The Queen of the 'Harlem of the West' Brought Glamour and Stars to the Fillmore

Save ArticleSave Article

Failed to save article

Please try again

A glamorous Black woman with bare shoulders, small earrings, and a stylish updo smiles at the camera from a stylish couch.

She was considered the Queen of the Fillmore, back when the neighborhood was still nicknamed the "Harlem of the West." She was one of the first women of color to ever own and run a Bay Area nightclub. And when the San Francisco Redevelopment Agency came for her crown, Leola King fought back, over and over again.

King arrived in San Francisco from Los Angeles in 1946, at the age of 27. She would call the Fillmore home for the next 64 years. Her most famous venture, the Blue Mirror Cocktail Lounge—famous for hosting jazz greats like Louis Armstrong and Dinah Washington—came only after King had brought people from all over the city to the Fillmore via her barbecue pit.

Oklahoma King's was named for her birth state, lovingly constructed at 1601 Geary out of a log cabin, and featured a smoke pit that was visible to outside foot traffic. The meat on King's menu, including smoked buffalo, deer and quail, was so popular that she often worked around the clock, sometimes opening at 10am and not closing until 4am the next day.

"I was busy all day, all night, lines outside," she told the Oral History Archives Project in 2007. "On Cathedral Hill, coming down the hill, I had a tall, about a 50-foot smoke stack that put the aroma in the air that was just terrific, and people would drive around trying to find the place where this beautiful smell was coming from."

At the end of 1947, when the City Planning Commission submitted a $52 million proposal for rebuilding a 36-block zone enclosed by Van Ness, Webster, McAllister and Geary, King began to be regularly approached by the San Francisco Redevelopment Agency. By her own estimation, King told them the restaurant wasn't for sale "three or four times." One morning when she arrived to open up, she was greeted by the sight of a bulldozer—and an empty space where Oklahoma King's used to be.


"They just come in and bulldoze it to the ground," she recalled. "Took all my equipment, stuff that I’d paid for, and all of my foods and everything. I don’t know what happened to anything. When I go there, the lot is clear; there’s nothing on it. So that made me have to go to the hospital. I just was so upset." King was later reimbursed what she'd paid for the land, but not for the structure, equipment or business—in all, a fraction of what Oklahoma King's was actually worth.

After the initial shock had subsided, King's unbreakable tenacity drove her to open the Blue Mirror in 1953. "It was fantastic, a beautiful club," she said, "and it was hot, hot, hot." The club, at 935 Fillmore Street, was smaller than the other popular neighborhood venues at the time—like Charles Sullivan's Fillmore Ballroom—but attracted the same level of talent. Lena Horne, Ray Charles, Duke Ellington, Count Basie and Cab Calloway were just a few musicians that passed through, and she counted Josephine Baker, Nat "King" Cole, Elizabeth Taylor and boxing legend Sugar Ray Robinson as friends.

Bobbie Webb, a saxophonist who performed there with the likes of B.B. King and T-Bone Walker, said in 2007 that it wasn't just the luxurious decor and excellent music that attracted people to the Blue Mirror—it was King herself. "She didn't only have a personality, she was a beautiful lady," he reminisced. "All she had to do was stand there."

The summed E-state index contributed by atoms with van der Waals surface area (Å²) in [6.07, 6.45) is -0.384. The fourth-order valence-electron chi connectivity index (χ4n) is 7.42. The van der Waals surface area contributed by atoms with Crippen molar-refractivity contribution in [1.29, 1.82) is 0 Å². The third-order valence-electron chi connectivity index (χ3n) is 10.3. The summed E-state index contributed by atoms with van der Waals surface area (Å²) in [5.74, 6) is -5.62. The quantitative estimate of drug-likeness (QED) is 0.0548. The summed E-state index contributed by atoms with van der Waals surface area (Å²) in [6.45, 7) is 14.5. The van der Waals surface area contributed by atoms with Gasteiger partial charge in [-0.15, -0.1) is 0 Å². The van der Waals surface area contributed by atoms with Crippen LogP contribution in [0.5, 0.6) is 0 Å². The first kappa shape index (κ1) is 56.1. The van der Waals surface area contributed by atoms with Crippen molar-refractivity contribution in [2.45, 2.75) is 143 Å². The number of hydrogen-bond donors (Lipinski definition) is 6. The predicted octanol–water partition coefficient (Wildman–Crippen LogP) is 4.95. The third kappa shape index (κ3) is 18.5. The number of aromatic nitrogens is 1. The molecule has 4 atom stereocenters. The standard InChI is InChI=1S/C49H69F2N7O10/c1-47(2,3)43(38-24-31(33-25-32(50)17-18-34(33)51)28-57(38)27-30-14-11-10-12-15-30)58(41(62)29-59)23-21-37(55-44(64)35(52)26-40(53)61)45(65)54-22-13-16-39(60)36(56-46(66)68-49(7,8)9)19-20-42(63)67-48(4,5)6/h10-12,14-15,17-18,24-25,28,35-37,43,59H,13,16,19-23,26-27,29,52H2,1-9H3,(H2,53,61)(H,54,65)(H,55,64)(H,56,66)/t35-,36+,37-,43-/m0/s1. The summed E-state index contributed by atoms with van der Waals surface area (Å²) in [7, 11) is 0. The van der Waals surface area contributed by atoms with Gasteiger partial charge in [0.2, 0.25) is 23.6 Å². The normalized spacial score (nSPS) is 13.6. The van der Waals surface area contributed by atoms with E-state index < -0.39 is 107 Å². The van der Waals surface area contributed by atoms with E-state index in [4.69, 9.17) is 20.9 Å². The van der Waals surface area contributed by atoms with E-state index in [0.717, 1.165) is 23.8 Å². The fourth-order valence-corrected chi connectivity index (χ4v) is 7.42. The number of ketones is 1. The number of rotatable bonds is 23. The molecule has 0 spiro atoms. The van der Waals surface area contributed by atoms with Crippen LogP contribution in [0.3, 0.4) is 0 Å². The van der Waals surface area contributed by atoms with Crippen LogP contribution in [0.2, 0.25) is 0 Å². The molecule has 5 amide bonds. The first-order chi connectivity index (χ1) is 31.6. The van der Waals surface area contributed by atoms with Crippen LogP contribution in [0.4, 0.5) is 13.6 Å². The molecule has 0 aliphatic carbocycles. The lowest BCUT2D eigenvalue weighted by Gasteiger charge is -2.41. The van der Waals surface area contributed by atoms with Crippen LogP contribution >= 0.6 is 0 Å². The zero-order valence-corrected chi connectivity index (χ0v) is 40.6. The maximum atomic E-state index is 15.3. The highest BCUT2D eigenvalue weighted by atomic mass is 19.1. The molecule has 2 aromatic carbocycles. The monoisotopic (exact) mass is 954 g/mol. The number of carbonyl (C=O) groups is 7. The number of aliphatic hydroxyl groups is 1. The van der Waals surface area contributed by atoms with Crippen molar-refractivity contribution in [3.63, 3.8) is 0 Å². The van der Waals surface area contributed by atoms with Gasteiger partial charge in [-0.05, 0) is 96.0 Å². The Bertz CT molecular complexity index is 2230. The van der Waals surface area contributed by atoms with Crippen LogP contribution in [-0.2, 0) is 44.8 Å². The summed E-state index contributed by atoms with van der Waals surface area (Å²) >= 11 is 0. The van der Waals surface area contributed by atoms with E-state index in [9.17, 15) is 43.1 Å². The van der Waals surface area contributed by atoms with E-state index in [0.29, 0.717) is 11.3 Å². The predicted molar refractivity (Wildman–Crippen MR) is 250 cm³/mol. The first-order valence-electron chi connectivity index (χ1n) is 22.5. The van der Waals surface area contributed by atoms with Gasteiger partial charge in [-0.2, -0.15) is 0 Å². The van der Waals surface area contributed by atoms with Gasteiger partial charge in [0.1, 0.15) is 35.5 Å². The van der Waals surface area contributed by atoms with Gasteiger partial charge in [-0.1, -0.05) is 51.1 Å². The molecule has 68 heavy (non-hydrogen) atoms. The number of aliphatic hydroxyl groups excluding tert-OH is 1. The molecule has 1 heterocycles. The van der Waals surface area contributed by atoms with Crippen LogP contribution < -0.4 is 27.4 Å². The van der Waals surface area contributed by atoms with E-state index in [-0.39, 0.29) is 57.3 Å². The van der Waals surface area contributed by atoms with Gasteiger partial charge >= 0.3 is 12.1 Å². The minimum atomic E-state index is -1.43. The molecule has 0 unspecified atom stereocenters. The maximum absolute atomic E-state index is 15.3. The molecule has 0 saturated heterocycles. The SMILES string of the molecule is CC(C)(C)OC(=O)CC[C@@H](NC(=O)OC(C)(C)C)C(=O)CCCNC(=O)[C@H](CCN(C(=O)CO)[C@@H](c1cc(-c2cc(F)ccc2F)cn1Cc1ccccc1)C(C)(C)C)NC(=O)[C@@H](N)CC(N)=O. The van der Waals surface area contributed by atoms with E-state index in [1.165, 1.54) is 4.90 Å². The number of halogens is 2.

After almost a decade of running one of the hottest clubs in town, King later claimed she was warned by neighborhood police that the Redevelopment Agency was using unscrupulous means to acquire buildings. According to her, one day a man and a child arrived at the club, asking if the youngster could use the bathroom. After the bouncer allowed them in, the man bought an alcoholic drink and handed it to the child. "Well, we didn’t even know the kid was in the place," King recalled. "So that’s how they took my license. They came in and padlocked my door and completely put me out of business."

Against the odds, King bounced back yet again, opening the Bird Cage in 1964. The tavern, decked out in stained glass and bright colors, was open between the hours of 10am and 10pm at 1505 Fillmore Street. Like the Blue Mirror, the venue found popularity quickly, thanks in no small part to its lunch counter, famous for King's fried chicken and fish.

Though King selected the location in the hope that it was deep enough in the neighborhood to remain untouched by redevelopment, after a decade of success, once again the agency bought her venue's building and, in 1974, evicted all tenants. King refused to go quietly this time, having to be forcibly removed by the sheriff. She spent the next quarter century fighting the Redevelopment Agency over relocation terms.

Leola King eventually declared bankruptcy in the late '90s, lost her mansion at 711 Scott St., and never quite managed to complete the opening of a new bar named Goldie's. But her grace and poise in the face of relentless losses, her indomitable spirit, and the joy she brought to the neighborhood are the things people remember most about her.

As Lance Burton, founder of Planet Fillmore Communications, who grew up in the Fillmore and remembers King in her heyday wrote after her death in 2015: "Mrs. King was like a big movie star to many of us, a star who brought some very bright moments to our community—maybe the most golden period of years ever to have been seen in San Francisco by black folks before or since... Mrs. King gave our people a chance to dress up and shine in a Sunday evening of glory."

For stories on other Rebel Girls from Bay Area History, click here